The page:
Stop Dooming the Rest of Us, Climate Change Deniers
The World Meteorological Organization (WMO) hasáwarned that the volume of greenhouse gasses increased to record levels in 2011, with those gasses ranked most harmful — carbon dioxide, methane and nitrous oxide — all reaching new highs.
According to WMO’s 2011 Greenhouse Gas Bulletin, an annual update on radiative forcing or heat-trapping gases, there was a 30% increase in greenhouse gases in 2011. Specifically, those levels┬árose to 390.9 parts per million in 2011, which is 2.0 ppm higher than in 2010.
WMO Secretary-General Michel Jarraud warned that, until now, the phenomenon of carbon sinks — such as oceans and forests which take in massive amounts of these gases — may soon be surpassed by the level of greenhouse gases, at which time a tipping point could be reached.
“These billions of tonnes of additional carbon dioxide in our atmosphere will remain there for centuries, causing our planet to warm further and impacting on all aspects of life on earth,” said Mr Jarraud in a statement. “Future emissions will only compound the situation.”
“Until now, carbon sinks have absorbed nearly half of the carbon dioxide humans emitted in the atmosphere, but this will not necessarily continue in the future. We have already seen that the oceans are becoming more acidic as a result of the carbon dioxide uptake, with potential repercussions for the underwater food chain and coral reefs. There are many additional interactions between greenhouse gases, Earth’s biosphere and oceans, and we need to boost our monitoring capability and scientific knowledge in order to better understand these.”
WMO’s Global Atmosphere Watch network spans in excess of 50 countries, with the aim of providing accurate measurements by which to form a full picture of the volume of greenhouse gasses.
It is important to note, however, that the Greenhouse Gas Bulletin does not report on greenhouse gas emissions. Instead, the report focuses on gas concentrations. This is because gas concentrations allow a closer look at what gasses remain in the atmosphere and in carbon sinks, and allows us to assess the current impact on the biosphere and the potential impact should these rates continue to increase.
Five major gasses, including carbon dioxide, methane and nitrous doxide, comprise 96% of the gasses currently warming our planet.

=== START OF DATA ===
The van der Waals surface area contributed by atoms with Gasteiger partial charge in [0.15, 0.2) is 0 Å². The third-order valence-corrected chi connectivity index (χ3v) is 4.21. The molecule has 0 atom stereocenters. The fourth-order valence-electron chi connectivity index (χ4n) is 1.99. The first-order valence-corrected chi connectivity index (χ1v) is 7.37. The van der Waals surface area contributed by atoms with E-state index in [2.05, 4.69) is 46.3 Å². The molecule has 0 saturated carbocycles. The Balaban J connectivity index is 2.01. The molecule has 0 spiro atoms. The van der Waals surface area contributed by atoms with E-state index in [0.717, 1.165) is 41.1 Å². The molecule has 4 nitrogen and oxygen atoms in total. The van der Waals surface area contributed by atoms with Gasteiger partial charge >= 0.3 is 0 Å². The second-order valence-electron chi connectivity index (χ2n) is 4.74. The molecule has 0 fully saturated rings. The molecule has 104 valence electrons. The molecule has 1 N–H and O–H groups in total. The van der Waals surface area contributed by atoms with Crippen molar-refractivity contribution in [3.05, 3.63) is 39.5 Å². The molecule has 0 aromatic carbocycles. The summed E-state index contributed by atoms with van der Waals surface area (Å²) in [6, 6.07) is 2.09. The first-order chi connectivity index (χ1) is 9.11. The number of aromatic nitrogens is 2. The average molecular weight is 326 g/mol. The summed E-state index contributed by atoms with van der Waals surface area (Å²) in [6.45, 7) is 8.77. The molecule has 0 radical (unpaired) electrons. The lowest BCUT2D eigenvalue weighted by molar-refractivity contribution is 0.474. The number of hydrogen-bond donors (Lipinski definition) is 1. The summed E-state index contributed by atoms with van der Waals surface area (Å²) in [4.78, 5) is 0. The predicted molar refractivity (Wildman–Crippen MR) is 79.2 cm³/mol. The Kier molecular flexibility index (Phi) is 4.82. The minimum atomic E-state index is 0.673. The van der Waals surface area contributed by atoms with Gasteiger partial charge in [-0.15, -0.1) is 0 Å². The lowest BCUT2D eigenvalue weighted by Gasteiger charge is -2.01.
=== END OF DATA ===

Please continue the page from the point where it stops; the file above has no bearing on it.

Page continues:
Among them, carbon dioxide has been responsible for 85% of the increase in global warming. WMO notes the volume of CO2 in the atmosphere reached 390.9 parts per million in 2011. To put this in perspective, this puts the total level over 140% higher than the 280 parts per million of the pre-industrial era. The pre-industrial level is held as a baseline for when there existed a workable balance between the atmosphere, the oceans and the biosphere.
WMO noted that methane also contributed to the rise in greenhouse gas volume last year.
About 60% of the methane level comes from livestock breeding, mass agricultural farming, and the use of fossil fuels. In 2011, atmospheric methane reached a new high at 1813 parts per billion, or 259% of the pre-industrial level.
Nitrous oxide from biomass burning, fertilizer use, and various industrial processes, as well as from natural processes, also increased, with the concentration in 2011 reaching 324.2 parts per billion — 1.0 ppb above the previous year and 120% of the pre-industrial level.
Nitrous oxide’s impact has, over the past century, been 298 times greater than the equivalent carbon dioxide emissions. Nitrous oxide has also played a large role in the destruction of the ozone layer.
Efforts to curb greenhouse gas emissions and concentrations by countries like the United States and the UK have been shown to be making a slight impact, however emissions by developing countries, and particularly the emerging superpower of China which is set to surpass the United States in greenhouse gas emissions by 2015, have led to fresh concerns that the world has yet to get to grips with harmful greenhouse gasses.
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